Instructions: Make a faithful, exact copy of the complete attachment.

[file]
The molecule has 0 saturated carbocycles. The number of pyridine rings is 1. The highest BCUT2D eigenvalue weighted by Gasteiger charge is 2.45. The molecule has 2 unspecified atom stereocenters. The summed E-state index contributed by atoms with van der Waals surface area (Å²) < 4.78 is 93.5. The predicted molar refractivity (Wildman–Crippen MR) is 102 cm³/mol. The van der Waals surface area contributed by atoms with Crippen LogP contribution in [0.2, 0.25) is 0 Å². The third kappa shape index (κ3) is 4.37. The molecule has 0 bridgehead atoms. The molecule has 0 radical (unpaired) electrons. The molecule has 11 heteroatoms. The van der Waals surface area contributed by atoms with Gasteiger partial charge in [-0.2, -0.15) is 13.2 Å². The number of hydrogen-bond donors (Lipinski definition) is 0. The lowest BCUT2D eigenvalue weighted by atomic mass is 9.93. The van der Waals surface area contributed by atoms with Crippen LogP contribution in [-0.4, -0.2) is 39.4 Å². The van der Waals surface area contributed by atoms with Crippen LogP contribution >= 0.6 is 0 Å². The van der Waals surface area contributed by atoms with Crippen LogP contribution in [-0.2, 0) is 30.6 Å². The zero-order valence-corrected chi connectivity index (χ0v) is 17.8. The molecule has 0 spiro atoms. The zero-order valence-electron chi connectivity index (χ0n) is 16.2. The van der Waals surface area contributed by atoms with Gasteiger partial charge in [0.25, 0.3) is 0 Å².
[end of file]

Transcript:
The molecule has 0 saturated carbocycles. The number of pyridine rings is 1. The highest BCUT2D eigenvalue weighted by Gasteiger charge is 2.45. The molecule has 2 unspecified atom stereocenters. The summed E-state index contributed by atoms with van der Waals surface area (Å²) < 4.78 is 93.5. The predicted molar refractivity (Wildman–Crippen MR) is 102 cm³/mol. The van der Waals surface area contributed by atoms with Crippen LogP contribution in [0.2, 0.25) is 0 Å². The third kappa shape index (κ3) is 4.37. The molecule has 0 bridgehead atoms. The molecule has 0 radical (unpaired) electrons. The molecule has 11 heteroatoms. The van der Waals surface area contributed by atoms with Gasteiger partial charge in [-0.2, -0.15) is 13.2 Å². The number of hydrogen-bond donors (Lipinski definition) is 0. The lowest BCUT2D eigenvalue weighted by atomic mass is 9.93. The van der Waals surface area contributed by atoms with Crippen LogP contribution in [-0.4, -0.2) is 39.4 Å². The van der Waals surface area contributed by atoms with Crippen LogP contribution >= 0.6 is 0 Å². The van der Waals surface area contributed by atoms with Crippen LogP contribution in [-0.2, 0) is 30.6 Å². The zero-order valence-corrected chi connectivity index (χ0v) is 17.8. The molecule has 0 spiro atoms. The zero-order valence-electron chi connectivity index (χ0n) is 16.2. The van der Waals surface area contributed by atoms with Gasteiger partial charge in [0.25, 0.3) is 0 Å².